Culture

The Adventures of QuakerMan

Dear Editor: In a time when even Superman, Batman, Ironman, and Spiderman slug it out amongst themselves, I’ve been thinking about a new comic strip: The Adventures of QuakerMan. Cape, a big “Q” on the chest, able to leap over the ocean of darkness is a single bound, etc. A hero who flies in

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Native Voices and Quaker Choices

So, where’s all the Indians?” asked Yaynicut Franco, one of the Wukchumni adults. The whiteness of the conference was a bit shocking to us, given the title: “Quakers, First Nations, and American Indians.”

“Imagine what would happen,” said one of the Quaker teens, “if a Quaker group held a conference called ‘Quakers and LGBTQ People’ with no LGBTQ people!”

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Four Poems

First Day School

We gather the children,
the tender and shy, the mischievous,
lead them to a jagged beach to find
their treasures of stillness
while their own parents settle into
the meetinghouse to gather
Light. We let the children wander
between piers, time dissolving
into moistness. One boy with purple
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Recovering Innocents

Saturday morning, I reach the border at Nogales, Arizona. From near and far, the fence rises. From a distance, it appears as a blade that slices apart both the wholeness of the natural world and the wholeness of a human community. Up close, the twenty-foot barrier imprisons and excludes, looming like a nightmare. The huge, vertical, rust-colored metal slats nearly overlap.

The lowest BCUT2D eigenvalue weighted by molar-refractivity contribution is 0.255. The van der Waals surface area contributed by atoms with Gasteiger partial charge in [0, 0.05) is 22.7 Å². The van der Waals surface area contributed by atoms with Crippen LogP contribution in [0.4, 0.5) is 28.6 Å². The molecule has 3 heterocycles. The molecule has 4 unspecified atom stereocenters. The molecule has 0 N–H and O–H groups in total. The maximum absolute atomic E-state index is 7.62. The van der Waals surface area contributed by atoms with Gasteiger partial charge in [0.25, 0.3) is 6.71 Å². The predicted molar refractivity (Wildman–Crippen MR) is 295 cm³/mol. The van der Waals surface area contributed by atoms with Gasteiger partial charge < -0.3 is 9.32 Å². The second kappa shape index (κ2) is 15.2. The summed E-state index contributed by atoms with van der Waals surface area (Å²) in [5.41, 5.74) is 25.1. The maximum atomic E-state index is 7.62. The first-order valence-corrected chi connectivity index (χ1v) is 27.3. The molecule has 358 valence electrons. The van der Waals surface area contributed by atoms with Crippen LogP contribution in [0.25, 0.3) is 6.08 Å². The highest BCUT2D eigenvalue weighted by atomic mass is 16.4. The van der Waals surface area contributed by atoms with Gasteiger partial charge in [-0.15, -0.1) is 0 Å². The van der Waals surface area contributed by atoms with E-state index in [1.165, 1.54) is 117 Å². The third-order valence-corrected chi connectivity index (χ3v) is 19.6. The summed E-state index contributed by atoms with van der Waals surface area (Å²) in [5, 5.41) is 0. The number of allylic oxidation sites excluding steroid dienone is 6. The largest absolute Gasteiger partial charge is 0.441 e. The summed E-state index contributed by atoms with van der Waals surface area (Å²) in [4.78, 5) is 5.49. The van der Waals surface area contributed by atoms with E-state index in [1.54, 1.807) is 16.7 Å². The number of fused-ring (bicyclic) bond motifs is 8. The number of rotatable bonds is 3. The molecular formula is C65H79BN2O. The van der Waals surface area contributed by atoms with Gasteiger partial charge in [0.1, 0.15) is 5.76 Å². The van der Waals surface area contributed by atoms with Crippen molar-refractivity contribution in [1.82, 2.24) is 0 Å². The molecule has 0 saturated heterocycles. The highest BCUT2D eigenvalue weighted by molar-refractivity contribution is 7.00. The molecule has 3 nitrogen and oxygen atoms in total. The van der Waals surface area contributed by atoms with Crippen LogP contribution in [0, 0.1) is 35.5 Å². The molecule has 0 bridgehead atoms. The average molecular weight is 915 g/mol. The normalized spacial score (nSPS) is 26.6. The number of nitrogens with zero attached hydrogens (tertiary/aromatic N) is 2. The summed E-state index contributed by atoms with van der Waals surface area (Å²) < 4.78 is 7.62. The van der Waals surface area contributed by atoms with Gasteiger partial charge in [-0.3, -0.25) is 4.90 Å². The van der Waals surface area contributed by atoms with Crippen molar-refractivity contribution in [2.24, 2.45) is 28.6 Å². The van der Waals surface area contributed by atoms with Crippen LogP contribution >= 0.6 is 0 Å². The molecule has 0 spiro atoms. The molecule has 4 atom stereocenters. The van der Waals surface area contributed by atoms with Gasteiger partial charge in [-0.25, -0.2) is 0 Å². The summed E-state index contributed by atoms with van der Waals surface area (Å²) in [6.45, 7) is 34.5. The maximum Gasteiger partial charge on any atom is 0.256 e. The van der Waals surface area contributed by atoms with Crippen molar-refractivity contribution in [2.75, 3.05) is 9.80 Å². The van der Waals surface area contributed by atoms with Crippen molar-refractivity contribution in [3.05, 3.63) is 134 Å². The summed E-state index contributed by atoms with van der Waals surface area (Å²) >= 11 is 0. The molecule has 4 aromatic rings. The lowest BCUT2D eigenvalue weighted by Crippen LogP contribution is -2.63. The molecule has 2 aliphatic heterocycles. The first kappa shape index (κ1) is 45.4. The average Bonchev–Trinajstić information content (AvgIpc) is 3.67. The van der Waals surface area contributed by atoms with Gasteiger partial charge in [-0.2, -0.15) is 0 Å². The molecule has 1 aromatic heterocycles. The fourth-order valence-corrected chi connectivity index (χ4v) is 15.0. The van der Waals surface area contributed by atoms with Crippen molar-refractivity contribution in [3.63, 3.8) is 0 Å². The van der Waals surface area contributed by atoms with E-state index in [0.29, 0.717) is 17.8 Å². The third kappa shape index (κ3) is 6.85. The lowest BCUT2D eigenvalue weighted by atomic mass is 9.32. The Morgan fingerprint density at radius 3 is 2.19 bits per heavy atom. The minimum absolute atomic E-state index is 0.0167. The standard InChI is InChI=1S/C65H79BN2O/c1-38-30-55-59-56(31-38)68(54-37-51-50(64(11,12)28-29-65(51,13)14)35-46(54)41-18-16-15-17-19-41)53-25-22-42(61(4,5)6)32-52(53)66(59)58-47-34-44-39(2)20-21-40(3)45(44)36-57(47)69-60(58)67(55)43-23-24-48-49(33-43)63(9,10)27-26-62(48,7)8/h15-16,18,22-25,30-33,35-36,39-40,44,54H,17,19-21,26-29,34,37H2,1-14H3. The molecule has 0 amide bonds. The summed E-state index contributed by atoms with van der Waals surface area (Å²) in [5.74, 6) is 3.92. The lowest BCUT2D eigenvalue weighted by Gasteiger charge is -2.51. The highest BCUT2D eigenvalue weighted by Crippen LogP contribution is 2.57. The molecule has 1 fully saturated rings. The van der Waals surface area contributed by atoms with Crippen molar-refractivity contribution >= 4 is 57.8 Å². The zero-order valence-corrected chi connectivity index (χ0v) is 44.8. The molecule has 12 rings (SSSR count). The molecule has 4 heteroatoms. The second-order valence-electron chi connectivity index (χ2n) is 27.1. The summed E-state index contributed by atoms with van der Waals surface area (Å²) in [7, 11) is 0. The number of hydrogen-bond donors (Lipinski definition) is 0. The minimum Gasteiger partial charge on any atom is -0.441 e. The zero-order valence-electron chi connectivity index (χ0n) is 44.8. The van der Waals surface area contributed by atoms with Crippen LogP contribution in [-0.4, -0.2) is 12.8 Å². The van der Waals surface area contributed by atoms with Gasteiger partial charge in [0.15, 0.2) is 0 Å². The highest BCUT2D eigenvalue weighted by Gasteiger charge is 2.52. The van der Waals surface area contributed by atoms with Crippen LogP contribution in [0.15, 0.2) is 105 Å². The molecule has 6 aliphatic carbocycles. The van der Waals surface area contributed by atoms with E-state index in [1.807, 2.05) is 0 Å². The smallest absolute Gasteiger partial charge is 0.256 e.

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We have no one to blame but ourselves.

Old white people elected a person who ran on a racist, xenophobic, misogynist platform as president of the United States. That’s us baby boomers. That’s me. How did this happen? Maybe we need to stop pointing fingers and wringing our hands and get honest about how this happened and what we’re going to do to take back our democracy.

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On Media

Immersed in stories as humans are – print, radio, television, internet, social media, interactive gaming, virtual reality – we can easily lose sight of truth. Especially when a story fills our imagination with images we dearly want to believe in, we can feel reluctant to break the story’s spell.

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Speaking Fluent Wishy-Washy

Dear Editor: I loved William Matchett’s delicately profound “Notes on Quaker Speech.” I share his sentiment that locutions like “Meeting for Worship with Attention to Business” are tortured and twee. It has been said that Friends abolished creeds, but couldn’t exterminate the creedal impulse.

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